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Chapel is considering the value of process

Chapel has a new theme for the year: Consider

Grace Hooley | Echo

Last Spring, after much thought, conversation and prayer, Jon Cavanagh decided on the Chapel theme for this year: Consider.

Cavanagh sees the word “consider” as a process of remembering. Pausing. Thinking. Reflecting. Remembering. This is the process we subject ourselves to when we consider. We consider Scripture. We consider what God has done for us. We consider God’s promises for the future.

“I don’t think you can just tell students what to think,” Cavanagh said. “I think there needs to be some sort of invitation to examination.”

Jon Cavangh helps students consider. (Photo by Ellie Bookmyer)

Jon Cavangh helps students consider. (Photo by Ellie Bookmyer)

This theme will be used throughout the year as chapel speakers (including Tim Tebow) and Cavanagh help us to understand what it means to consider. It began this fall with a discussion about what considering looks like in our lives and with Scripture.

It will continue into J-term as speakers transition into understanding the idea of commitment in our consideration. Finally, the spring will wrap up the theme with the concept of learning how to make decisions from our consideration.

“What does that mean to thoughtfully examine?” Cavanagh asked.

One of the challenges Cavanagh faced when thinking about a theme was finding something that the students would remember without adding another Christian buzzword. Cavanagh didn’t want to create something that would lose meaning with students.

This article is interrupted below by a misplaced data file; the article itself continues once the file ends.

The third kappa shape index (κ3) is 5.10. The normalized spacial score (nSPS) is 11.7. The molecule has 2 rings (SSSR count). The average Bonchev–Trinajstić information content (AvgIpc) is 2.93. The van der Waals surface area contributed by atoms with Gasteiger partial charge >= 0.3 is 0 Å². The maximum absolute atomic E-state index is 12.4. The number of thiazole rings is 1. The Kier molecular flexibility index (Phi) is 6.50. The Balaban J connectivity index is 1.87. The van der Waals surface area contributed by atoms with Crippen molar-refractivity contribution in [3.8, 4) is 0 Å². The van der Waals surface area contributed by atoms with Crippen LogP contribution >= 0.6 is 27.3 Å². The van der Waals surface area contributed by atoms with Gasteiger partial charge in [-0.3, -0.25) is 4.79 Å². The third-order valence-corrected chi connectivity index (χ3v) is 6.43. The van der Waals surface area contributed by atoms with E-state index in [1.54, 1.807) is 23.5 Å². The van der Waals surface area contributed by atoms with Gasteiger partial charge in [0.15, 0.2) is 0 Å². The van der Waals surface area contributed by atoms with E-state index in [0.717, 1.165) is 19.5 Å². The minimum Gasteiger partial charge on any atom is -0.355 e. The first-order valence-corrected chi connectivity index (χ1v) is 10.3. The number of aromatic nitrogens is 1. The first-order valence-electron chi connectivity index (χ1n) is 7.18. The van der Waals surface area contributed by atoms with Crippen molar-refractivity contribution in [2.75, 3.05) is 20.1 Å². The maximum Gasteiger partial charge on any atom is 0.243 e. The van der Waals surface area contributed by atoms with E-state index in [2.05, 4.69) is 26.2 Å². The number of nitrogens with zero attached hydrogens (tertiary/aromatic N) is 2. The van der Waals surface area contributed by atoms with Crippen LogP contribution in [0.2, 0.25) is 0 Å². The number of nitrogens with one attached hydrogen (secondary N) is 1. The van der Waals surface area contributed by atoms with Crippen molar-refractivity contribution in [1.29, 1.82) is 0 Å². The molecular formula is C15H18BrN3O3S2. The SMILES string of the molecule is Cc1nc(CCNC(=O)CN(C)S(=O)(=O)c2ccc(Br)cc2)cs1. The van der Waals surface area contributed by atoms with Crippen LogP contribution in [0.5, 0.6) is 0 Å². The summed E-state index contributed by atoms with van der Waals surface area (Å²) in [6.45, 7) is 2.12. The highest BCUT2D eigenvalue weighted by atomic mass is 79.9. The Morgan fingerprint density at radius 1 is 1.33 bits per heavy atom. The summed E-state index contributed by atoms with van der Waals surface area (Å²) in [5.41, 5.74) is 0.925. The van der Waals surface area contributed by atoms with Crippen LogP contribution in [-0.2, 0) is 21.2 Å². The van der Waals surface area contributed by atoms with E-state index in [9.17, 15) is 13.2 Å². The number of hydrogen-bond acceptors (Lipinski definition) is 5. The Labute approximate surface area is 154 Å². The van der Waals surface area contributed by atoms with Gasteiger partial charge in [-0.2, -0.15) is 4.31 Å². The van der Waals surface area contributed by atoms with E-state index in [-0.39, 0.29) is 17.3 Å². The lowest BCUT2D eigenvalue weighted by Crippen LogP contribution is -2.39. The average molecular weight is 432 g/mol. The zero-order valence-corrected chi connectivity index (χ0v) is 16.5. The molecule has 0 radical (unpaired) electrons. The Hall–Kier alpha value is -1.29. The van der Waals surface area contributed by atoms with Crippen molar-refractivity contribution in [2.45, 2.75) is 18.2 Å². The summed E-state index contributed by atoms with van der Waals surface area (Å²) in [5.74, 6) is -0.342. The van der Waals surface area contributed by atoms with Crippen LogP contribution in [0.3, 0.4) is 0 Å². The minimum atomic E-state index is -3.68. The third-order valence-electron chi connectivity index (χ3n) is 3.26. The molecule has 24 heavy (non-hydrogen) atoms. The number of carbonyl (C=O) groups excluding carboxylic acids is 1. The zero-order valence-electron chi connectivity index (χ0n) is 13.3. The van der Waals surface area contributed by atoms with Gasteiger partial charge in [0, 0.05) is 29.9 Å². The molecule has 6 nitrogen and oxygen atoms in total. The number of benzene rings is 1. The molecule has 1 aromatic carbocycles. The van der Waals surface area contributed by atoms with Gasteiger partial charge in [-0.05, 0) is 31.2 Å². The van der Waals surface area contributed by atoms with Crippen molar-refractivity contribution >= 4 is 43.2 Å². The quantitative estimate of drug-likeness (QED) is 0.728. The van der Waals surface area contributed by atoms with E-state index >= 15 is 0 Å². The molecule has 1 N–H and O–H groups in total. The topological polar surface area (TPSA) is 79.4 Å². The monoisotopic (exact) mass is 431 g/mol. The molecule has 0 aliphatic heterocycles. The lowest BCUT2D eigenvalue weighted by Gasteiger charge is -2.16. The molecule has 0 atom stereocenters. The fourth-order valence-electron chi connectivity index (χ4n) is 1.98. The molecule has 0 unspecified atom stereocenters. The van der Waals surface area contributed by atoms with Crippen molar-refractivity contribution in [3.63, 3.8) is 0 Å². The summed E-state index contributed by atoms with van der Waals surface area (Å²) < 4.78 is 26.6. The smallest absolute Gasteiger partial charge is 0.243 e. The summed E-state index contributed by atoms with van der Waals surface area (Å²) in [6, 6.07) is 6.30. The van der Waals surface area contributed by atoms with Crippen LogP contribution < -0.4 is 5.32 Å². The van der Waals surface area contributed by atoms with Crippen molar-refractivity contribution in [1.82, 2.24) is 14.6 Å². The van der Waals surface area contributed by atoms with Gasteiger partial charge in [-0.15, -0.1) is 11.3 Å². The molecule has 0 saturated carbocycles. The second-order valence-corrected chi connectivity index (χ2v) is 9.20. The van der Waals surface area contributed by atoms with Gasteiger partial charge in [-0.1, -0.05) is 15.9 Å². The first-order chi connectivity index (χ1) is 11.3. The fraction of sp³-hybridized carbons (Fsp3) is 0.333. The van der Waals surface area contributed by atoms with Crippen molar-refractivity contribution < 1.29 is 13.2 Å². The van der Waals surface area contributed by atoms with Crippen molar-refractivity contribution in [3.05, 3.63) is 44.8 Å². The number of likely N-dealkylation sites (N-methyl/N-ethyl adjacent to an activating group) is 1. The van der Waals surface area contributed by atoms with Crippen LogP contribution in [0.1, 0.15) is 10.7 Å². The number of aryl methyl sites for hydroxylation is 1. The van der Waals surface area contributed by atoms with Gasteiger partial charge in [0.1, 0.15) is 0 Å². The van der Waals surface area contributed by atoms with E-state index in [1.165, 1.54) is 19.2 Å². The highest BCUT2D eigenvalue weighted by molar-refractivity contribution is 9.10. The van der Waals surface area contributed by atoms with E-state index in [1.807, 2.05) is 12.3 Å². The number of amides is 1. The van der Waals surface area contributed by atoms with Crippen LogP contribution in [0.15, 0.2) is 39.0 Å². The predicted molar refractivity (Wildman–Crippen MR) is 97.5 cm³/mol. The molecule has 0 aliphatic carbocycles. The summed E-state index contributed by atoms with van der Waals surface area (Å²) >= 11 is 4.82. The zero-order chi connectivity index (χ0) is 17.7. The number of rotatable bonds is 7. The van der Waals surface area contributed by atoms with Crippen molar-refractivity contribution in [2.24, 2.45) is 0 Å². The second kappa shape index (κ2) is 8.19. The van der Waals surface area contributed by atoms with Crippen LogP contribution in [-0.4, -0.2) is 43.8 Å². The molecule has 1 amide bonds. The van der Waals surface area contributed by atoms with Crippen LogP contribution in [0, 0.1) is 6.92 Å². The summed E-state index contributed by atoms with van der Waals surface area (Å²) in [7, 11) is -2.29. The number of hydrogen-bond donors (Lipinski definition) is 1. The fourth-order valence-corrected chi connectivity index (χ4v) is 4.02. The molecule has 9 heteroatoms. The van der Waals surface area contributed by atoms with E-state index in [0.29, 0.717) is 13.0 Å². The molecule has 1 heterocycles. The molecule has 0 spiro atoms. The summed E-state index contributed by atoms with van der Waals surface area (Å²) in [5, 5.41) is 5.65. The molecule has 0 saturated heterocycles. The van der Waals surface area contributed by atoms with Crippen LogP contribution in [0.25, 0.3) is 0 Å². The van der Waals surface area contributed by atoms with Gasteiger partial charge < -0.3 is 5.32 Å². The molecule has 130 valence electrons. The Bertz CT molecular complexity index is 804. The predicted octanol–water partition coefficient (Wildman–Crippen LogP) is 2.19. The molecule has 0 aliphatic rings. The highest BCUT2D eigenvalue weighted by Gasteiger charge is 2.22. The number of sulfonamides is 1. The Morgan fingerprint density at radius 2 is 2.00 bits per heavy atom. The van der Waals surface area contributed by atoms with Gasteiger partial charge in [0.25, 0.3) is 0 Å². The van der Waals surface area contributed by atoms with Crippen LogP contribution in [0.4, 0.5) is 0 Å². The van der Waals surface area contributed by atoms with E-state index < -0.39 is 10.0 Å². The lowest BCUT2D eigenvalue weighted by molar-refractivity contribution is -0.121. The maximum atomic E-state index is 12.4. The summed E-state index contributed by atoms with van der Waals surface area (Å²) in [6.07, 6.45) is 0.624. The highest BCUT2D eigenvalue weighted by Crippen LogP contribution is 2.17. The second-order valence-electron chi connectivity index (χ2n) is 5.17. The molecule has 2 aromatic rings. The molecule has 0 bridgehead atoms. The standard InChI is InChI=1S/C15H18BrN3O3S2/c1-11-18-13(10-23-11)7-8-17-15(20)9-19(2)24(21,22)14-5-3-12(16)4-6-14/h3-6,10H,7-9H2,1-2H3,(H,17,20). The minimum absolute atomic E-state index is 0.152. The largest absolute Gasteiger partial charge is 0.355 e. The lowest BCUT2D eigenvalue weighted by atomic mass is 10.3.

Jon Cavanagh prepares to introduce the chapel theme Consider. (Photo by Ellie Bookmyer)

Cavanagh also thought about the Spiral Curriculum (encountering the same topics but engaging with them deeper each time you come back to them) when he decided on Consider as the theme. The idea is that each time students encounter something relating to “consider,” they encounter it with deeper engagement and thought than before.

“If people have heard a topic before, will they allow themselves to get past the eye roll and to really engage,” Cavanagh said.

Just like considering, Chapel will be a process this year of thoughtfully examining. Cavanagh hopes that this theme will help students stop and listen to one another. He also hopes it will teach students patience in long suffering as they engage with difficult or controversial topics during their time here.

With time, Cavanagh believes we will each stop, take a breath and listen to one another. Considering means taking a pause to thoughtfully examine what is going on around us.

“My hope is that pause would be what the Holy Spirit fills,” Cavanagh said. “That we would have thoughts and actions that honor God more and more in everything we do.”

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